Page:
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Chinese Exchange Student Found In US Woods After Kidnapping Scam

US police say 17-year-old Chinese exchange student, Kai Zhuang, has been found alive but “cold and scared” in a tent in the Utah wilderness after falling victim to a “cyber kidnapping” scam, where his parents were extorted for $118,000.

Zhuang was reported missing on Thursday by his parents in China, after they informed officials at his high school in Riverdale, Urah that a ransom demand had been made and it appeared he had been abducted.

The incident followed a common pattern of “cyber kidnapping”, where perpetrators instruct a victim to isolate and share photos depicting as if they are being held captive. These images are then used to coerce the victim’s family into making ransom payments, as the victims fear potential harm to their loved ones.

At the time, Riverdale Police Department Chief Casey Warren said there was no evidence to suggest that Zhuang was forcefully taken from his home.

An extensive investigation involving Riverdale police, the FBI and authorities in China was subsequently luanched.

Bank records, purchases and phone records were scrutinised which led police to a site 40 kilomtres north of Riverdale, near Brigham City.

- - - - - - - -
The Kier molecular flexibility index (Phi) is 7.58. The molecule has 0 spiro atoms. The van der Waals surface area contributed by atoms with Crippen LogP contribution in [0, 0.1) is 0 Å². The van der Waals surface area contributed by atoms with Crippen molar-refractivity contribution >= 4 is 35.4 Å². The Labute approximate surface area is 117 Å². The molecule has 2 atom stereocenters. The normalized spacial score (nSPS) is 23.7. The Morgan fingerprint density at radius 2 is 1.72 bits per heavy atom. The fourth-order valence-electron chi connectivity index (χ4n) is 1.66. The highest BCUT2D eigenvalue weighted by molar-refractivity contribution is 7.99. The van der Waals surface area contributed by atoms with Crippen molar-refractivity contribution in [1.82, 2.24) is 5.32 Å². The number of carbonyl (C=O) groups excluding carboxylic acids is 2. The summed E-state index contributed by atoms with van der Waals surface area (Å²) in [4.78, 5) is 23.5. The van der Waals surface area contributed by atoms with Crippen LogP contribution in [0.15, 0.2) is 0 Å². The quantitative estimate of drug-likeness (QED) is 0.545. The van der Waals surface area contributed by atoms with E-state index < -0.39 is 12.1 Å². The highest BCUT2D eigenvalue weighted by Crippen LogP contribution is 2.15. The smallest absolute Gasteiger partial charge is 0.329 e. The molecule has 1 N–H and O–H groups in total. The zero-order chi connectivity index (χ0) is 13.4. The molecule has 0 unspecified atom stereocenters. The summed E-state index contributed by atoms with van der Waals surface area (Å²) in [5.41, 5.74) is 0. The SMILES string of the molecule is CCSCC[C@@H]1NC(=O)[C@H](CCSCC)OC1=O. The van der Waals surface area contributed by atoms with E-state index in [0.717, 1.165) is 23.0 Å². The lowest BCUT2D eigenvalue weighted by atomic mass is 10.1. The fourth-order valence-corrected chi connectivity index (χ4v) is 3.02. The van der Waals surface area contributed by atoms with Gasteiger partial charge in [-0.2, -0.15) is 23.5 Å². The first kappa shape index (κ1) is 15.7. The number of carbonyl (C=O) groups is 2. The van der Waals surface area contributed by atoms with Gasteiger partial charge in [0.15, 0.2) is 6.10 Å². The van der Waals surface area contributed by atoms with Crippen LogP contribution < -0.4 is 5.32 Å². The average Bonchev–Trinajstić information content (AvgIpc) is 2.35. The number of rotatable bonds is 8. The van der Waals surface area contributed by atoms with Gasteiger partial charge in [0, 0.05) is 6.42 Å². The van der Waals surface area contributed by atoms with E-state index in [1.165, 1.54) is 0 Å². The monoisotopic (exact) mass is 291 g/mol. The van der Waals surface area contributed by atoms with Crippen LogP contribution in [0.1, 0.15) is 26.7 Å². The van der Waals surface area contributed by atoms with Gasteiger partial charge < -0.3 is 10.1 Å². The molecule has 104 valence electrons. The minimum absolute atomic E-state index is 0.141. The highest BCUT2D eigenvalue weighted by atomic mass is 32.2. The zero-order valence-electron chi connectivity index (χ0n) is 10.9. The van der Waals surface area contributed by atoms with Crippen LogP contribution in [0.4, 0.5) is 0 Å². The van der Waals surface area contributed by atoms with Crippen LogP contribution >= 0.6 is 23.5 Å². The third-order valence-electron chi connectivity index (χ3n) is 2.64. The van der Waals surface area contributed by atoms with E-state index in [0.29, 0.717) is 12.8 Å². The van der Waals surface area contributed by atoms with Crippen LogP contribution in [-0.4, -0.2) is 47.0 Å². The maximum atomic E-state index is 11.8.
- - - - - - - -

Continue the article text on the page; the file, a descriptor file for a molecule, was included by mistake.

“Due to the cold weather in Utah this time of year, we became additionally concerned for the victim’s safety in that he may freeze to death overnight,” the Riverdale Police Department said after he was found on Sunday.

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Zhuang was found in a tent with a heated blanket, a sleeping bag, limited food and water and several phones presumed to have been used to carry out the cyber kidnapping.

Riverdale police said he was freezing but alive.

The host family where Zhuang was living said they were unaware he was not in the house at the time, having heard him in the kitchen in the early morning of the day he dissapeared.

A spokesperson for the Chinese Embassy in Washington adviced Chinese citizens in the United States to boost their safety awarness.

“Take necessary precautions, and stay vigilant against ‘virtual kidnapping’ and other forms of telecom and online fraud,” the spokesperson said.

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